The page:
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Why the Srebrenica Massacre Should Not be Used as an Excuse for Intervention

"Srebrenica massacre memorial gravestones 2009 1" by Michael Büker - Own work. Licensed under CC BY-SA 3.0 via Commons.

The world press has been extensively covering the 20th anniversary of the 1995 Srebrenica massacre, during which Serb-led militias captured the Bosnian town of Srebrenica and murdered some 8,000 people. The US Ambassador to the United Nations Samantha Power has taken a leading role in memorializing the massacre. But Ambassador Power has gone beyond simply honoring the Srebrenica dead; she and other commentators have been presenting this tragedy as justification for new rounds of intervention.  

Indeed for the past twenty years, US officials have been using the memory of Srebrenica as a way of recasting US and NATO interventions as humanitarian activities, aimed at preventing genocide. Journalists have done the same thing. When Christopher Hitchens sought to justify his support for the 2003 US invasion of Iraq, his article was entitled: “From Srebrenica to Baghdad.” More recent demands for intervention in Syria have repeatedly invoked the memory of Srebrenica.  It seems that every time NATO states are called upon to intervene, we hear that intervention will prevent another Srebrenica-style massacre, another genocide.

Something is seriously wrong with this narrative. Is it really appropriate to use a war tragedy like Srebrenica as a means of selling new wars to the public? Are we having our emotions manipulated and our heartstrings pulled in the service of war mongering?

The anti-genocide rhetoric that emerged from Srebrenica has had some clearly negative effects. It helped justify the 2011 NATO intervention in Libya, for example, which produced chaos in that country. The intervention greatly increased the disorder and suffering it was supposed to contain. The Libyan disorder also spilled over into neighboring Mali, and triggered a civil war there too (which helped justify another French intervention, to contain the war). The 2003 US invasion of Iraq would constitute yet another interventionist disaster.

The constant refrains that “we must prevent genocide” and “we must prevent a new Srebrenica” have precluded any real accounting for the interventionist failures over the past twenty years. Such rhetoric also lays the groundwork for future interventions, with new failures.

The heated rhetoric associated with the Srebrenica issue has helped to debase public discussion and civility. At the recent UN Security Council debates, for example, British diplomat Peter Wilson stated that “Genocide occurred at Srebrenica. This is a legal fact.” Ambassador Power too has stated that the Srebrenica “genocide is a proven fact,” as if no reasonable person could disagree.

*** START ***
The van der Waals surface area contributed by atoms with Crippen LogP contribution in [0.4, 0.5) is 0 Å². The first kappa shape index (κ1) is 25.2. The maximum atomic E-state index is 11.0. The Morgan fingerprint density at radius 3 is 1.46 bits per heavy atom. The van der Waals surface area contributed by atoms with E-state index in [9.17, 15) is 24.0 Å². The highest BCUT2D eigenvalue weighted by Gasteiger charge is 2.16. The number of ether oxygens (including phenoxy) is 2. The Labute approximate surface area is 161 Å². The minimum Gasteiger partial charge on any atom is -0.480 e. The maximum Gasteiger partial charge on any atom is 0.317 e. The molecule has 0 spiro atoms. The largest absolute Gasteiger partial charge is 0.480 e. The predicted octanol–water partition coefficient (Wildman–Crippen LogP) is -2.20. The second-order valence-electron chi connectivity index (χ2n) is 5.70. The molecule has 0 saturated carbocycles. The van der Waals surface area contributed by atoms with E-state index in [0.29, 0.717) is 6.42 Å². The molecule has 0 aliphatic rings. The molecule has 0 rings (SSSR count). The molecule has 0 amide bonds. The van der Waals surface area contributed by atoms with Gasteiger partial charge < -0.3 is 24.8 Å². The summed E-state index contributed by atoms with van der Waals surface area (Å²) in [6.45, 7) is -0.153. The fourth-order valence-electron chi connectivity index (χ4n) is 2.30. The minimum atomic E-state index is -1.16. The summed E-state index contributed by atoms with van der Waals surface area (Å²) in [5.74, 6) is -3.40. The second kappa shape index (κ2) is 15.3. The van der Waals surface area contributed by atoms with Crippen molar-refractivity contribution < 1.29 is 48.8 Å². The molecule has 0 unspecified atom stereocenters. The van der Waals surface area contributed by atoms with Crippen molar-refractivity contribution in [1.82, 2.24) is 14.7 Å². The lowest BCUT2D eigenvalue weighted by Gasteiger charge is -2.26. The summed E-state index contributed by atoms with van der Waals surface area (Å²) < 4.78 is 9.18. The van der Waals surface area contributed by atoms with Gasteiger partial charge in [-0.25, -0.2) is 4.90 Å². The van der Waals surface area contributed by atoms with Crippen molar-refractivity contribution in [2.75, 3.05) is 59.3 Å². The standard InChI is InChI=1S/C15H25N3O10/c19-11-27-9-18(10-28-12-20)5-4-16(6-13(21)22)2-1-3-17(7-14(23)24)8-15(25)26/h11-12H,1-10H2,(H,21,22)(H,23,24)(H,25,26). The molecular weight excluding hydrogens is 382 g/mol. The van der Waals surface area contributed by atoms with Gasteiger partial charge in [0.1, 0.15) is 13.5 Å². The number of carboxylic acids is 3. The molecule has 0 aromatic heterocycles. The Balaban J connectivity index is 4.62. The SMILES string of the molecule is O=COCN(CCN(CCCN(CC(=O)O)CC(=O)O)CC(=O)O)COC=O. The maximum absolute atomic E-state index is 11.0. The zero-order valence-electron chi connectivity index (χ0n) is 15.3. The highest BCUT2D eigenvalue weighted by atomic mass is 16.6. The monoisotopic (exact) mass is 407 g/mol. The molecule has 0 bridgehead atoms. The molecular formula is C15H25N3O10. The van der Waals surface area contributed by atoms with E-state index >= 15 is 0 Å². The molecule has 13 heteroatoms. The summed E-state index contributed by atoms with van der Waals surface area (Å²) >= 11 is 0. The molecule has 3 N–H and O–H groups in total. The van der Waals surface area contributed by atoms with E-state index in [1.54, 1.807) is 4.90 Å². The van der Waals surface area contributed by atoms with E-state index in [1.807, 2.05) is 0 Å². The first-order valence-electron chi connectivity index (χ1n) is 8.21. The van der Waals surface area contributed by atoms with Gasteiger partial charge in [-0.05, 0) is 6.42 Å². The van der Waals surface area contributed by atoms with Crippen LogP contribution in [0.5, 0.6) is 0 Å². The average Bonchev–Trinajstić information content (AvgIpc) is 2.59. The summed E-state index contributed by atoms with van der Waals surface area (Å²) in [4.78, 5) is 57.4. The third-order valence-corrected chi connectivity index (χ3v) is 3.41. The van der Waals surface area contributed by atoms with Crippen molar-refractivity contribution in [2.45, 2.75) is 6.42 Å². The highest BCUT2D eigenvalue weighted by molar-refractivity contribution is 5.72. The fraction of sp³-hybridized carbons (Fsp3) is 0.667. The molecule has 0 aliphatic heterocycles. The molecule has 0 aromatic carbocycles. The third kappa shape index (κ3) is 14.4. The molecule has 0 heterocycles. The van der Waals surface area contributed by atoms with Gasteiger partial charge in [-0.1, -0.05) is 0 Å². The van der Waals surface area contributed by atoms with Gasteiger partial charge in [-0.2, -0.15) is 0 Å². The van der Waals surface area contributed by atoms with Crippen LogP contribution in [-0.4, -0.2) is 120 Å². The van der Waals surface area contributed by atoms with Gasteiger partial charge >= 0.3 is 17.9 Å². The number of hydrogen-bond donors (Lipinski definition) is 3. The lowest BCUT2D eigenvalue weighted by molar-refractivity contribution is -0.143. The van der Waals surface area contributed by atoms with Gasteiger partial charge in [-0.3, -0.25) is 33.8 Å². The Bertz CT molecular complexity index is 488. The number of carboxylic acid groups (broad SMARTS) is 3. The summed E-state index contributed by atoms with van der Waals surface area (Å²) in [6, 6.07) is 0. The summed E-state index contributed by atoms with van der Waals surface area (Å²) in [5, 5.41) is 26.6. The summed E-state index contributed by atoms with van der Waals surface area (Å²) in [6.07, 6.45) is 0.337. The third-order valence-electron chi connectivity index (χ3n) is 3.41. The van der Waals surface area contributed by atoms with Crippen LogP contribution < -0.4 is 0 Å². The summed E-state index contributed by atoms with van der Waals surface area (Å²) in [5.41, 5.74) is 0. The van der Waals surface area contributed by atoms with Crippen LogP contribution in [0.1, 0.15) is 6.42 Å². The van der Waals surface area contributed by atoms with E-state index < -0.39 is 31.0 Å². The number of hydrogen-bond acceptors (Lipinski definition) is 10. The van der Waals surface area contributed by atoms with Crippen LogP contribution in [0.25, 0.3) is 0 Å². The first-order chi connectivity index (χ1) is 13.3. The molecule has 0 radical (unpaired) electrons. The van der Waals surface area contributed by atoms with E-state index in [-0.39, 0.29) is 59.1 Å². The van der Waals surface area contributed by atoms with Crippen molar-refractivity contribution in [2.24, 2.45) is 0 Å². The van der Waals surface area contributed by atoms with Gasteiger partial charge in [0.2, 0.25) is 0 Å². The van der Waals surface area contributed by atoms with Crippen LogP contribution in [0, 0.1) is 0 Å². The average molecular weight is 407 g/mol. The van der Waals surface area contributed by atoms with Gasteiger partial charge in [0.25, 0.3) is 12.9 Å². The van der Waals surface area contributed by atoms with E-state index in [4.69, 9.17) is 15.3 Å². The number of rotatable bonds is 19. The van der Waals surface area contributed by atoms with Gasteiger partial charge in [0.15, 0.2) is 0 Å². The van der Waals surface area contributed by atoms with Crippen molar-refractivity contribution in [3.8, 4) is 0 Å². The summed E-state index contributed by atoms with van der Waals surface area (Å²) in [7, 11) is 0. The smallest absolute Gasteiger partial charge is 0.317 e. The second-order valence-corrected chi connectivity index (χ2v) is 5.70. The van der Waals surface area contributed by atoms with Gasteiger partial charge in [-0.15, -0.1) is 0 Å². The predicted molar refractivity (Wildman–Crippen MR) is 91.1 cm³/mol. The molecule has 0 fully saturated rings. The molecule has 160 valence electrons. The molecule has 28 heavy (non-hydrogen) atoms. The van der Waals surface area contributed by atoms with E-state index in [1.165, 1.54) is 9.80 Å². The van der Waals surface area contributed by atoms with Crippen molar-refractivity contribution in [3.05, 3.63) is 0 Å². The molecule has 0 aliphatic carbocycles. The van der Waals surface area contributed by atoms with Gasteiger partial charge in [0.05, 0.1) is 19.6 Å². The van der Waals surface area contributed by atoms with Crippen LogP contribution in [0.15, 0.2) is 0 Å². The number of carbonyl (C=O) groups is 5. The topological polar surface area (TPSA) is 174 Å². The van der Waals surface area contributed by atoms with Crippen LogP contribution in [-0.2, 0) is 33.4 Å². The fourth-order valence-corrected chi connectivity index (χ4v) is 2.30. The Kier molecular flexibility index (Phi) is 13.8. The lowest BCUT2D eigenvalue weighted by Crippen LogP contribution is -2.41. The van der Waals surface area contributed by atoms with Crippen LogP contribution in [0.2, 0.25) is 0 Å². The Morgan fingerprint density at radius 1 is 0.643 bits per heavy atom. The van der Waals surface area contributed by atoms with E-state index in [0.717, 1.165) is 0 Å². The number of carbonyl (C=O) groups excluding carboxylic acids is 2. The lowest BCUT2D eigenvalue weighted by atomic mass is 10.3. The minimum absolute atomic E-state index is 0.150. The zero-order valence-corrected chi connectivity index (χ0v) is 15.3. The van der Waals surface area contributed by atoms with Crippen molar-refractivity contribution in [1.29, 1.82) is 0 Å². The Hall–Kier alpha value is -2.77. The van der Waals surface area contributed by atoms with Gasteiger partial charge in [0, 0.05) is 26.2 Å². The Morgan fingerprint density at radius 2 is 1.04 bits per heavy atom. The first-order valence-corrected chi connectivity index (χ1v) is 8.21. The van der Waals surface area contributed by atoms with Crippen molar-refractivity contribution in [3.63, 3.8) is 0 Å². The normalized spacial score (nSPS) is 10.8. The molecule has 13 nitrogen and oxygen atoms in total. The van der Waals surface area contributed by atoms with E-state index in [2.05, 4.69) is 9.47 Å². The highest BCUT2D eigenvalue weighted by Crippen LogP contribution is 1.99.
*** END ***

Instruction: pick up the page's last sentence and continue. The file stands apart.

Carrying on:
These statements are both dogmatic and inaccurate. While the facts of what happened at Srebrenica are generally accepted, the interpretation of these facts as constituting genocide has been challenged by such leading academics as William Schabas (who served as President of the International Association of Genocide Scholars) and Ian Buruma. With regard to the 2003 court decision that established the idea of a Srebrenica genocide, extended critiques have been published in the Yale Human Rights & Development Law Journal and the Slavic Review.

In reality, the idea that the Srebrenica massacre constituted genocide has always rested on shaky ground. At Srebrenica, the 8,000 victims consisted overwhelmingly of males over their sixteenth birthday. The women and children mostly had been expelled before the killing began. This is surely a horrific war crime – but it is qualitatively different from the horrors that occurred at Auschwitz and Treblinka during World War II. The basic problem is that the Bosnian War in which the Srebrenica massacre occurred was by historical standards a medium sized war, with medium sized atrocities. It was very far from being the most brutal event of the post-Cold War era (the Congolese war, with 4 million deaths, probably holds that dreadful distinction).

If we wish to designate the Bosnian War as entailing genocide – the “crime of crimes” – then should we reclassify all similarly sized wars as genocidal? Should all war atrocities be re-defined as acts of genocide? We are on a slippery slope here that runs the risk of overusing the word and thus diminishing its unique capacity to shock.

We need to tone down the rhetoric with regard the historical legacy of Srebrenica, and also with the closely associated issue of military intervention. That way we can have a sober conversation about the real merits of any future military actions. With such sobriety, we will hopefully avoid ill-advised interventions, such as the ones in Libya and Iraq, as well as potential massacres that can result from interventions.